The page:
Get the Right Size

The size of the moldings usually comes down to the height of your ceiling. Recommendations are to use a size of no less than 2.5–6 inches tall with no picture mold for a space with an eight-foot ceiling. The size of the room can help determine the size of the moldings, too.

Take Care With Color Molding 

Crown moldings are generally white to match most ceilings. The effect adds to the illusion of a larger room.

You’re under no obligation to adhere to this ideal. A molding that doesn’t match the ceiling color is capable of giving off a nice impression.

But if your ceilings and moldings don’t match, it can make a room seem smaller. Shades of white are the best way to create the look of a larger room.

DIY vs. Professional Project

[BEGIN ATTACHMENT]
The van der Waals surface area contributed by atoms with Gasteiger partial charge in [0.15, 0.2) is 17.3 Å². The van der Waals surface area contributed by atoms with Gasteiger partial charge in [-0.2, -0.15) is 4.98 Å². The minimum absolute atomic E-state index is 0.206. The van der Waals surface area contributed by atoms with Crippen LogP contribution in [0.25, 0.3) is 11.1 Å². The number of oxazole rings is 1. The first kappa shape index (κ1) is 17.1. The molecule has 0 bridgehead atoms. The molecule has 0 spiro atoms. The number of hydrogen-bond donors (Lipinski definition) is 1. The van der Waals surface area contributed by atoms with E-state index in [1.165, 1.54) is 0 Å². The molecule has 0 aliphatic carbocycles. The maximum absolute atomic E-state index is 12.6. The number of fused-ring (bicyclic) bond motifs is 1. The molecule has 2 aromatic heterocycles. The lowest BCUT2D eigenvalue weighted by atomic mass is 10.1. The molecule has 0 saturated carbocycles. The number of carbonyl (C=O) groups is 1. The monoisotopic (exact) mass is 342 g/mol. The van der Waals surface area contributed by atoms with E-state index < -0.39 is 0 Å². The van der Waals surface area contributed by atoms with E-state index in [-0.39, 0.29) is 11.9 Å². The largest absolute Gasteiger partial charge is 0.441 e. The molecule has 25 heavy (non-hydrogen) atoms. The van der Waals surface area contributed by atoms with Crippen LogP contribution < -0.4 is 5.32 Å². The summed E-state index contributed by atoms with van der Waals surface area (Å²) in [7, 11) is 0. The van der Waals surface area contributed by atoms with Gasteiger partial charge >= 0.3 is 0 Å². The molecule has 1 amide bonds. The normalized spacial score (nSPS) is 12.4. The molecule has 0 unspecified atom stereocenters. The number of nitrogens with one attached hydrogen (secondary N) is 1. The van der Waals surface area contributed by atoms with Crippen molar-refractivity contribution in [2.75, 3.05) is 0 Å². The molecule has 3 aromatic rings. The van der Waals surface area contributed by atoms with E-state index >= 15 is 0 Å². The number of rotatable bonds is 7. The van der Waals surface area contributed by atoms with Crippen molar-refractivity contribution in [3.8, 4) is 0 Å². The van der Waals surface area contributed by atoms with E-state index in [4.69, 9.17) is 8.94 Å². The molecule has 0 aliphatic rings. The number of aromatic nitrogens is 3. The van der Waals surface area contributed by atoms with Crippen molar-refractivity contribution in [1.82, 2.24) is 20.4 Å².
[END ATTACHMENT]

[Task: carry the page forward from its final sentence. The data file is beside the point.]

Crown moldings need a deft touch. But it’s not a mind-numbing procedure that requires a lot of technical knowledge. You can buy a kit at most home improvement stores that simplifies the process. 

Still, any crown molding project requires a significant amount of work, time, and attention to detail. Keep it simple, and you should have no issues.

But the more complex the installation, the better off you might be with a contractor who specializes in this arena. 

A professional contractor will save you time and, yes, money. So, if you’re exploring detailed, ornate structuring that includes all the beads and whistles, consider a professional service.

You get guarantees of workmanship and peace of mind that the job is in good hands.

Final Word

Your crown molding styles come in a series of choices, and which molding you pick will have a dynamic impact on how you and others enjoy your spaces.

Shop carefully, have a professional ear close by, and whether you do it yourself or hire a contractor, make sure you know what’s what.

Finding and knowing the answer ensures your upgrades leave you with a stellar environment!

With unique crown molding, you’ll be able to refresh your home in no time.